The noted, award-winning children’s book author Walter Dean Myers died July 1 at age 76. Myers wrote more than a hundred books during his long career. Among the most notable was the YA title, Fallen Angels (1988), a brilliant in-country Vietnam War novel.
Myers joined the Army when he was seventeen years old and served for three years prior to the Vietnam War. He wrote Fallen Angels , in part, in tribute to his younger brother who was killed in Vietnam.
“I though the romantic presentations of war influenced my joining and my presentation of war to my younger siblings, ” Myers said in a recent interview . “My younger brother’s death in Vietnam was both sobering and cause for reflection. In Fallen Angels I wanted to dispel the notion of war as either romantic or simplistically heroic.”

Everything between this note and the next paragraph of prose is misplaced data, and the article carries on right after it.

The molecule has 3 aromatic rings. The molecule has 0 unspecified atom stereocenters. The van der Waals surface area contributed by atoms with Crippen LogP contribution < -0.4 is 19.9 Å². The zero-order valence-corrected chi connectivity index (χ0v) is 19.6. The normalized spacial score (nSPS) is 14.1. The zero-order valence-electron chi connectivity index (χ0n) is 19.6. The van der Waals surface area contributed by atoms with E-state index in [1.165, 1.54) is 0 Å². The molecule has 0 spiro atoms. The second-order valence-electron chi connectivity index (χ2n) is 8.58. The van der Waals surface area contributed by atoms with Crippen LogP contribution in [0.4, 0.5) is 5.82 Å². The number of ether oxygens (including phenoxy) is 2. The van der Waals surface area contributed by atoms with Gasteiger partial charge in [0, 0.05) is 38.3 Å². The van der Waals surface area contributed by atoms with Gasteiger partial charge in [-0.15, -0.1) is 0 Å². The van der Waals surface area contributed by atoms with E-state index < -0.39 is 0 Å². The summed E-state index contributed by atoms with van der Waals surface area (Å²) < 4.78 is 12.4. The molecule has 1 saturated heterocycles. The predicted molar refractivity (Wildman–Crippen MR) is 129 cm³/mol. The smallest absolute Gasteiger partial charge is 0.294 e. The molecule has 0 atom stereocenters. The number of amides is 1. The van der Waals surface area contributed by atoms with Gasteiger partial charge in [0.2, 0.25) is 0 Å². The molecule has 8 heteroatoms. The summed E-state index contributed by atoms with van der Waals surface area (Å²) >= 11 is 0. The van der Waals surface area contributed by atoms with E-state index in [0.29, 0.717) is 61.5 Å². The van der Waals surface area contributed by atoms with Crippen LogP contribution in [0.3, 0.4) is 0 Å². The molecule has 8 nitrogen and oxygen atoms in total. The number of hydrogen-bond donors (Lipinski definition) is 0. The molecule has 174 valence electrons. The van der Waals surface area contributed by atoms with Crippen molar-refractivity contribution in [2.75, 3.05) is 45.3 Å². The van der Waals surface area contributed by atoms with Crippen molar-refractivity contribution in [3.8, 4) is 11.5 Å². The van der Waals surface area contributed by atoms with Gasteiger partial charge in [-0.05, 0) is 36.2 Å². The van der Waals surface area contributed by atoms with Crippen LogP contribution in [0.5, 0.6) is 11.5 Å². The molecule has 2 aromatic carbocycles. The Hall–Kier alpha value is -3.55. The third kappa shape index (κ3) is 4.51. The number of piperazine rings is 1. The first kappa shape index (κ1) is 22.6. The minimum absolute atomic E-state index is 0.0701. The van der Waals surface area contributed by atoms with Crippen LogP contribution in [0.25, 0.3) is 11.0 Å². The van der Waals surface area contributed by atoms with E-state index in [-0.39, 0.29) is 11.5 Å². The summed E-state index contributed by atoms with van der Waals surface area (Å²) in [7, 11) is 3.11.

After the book came out, he said, the “response was, at first, mixed. The rawness of war depicted was looked at aghast, the references to the racial animosity of the sixties was frowned upon, as was the frequent use of casual profanity. Over the years the book was one of the most challenged in schools and frequently banned. It also achieved an enviable record of acceptance among Vietnam veterans and educators as an accurate and much needed account of a particular conflict and of war in general.”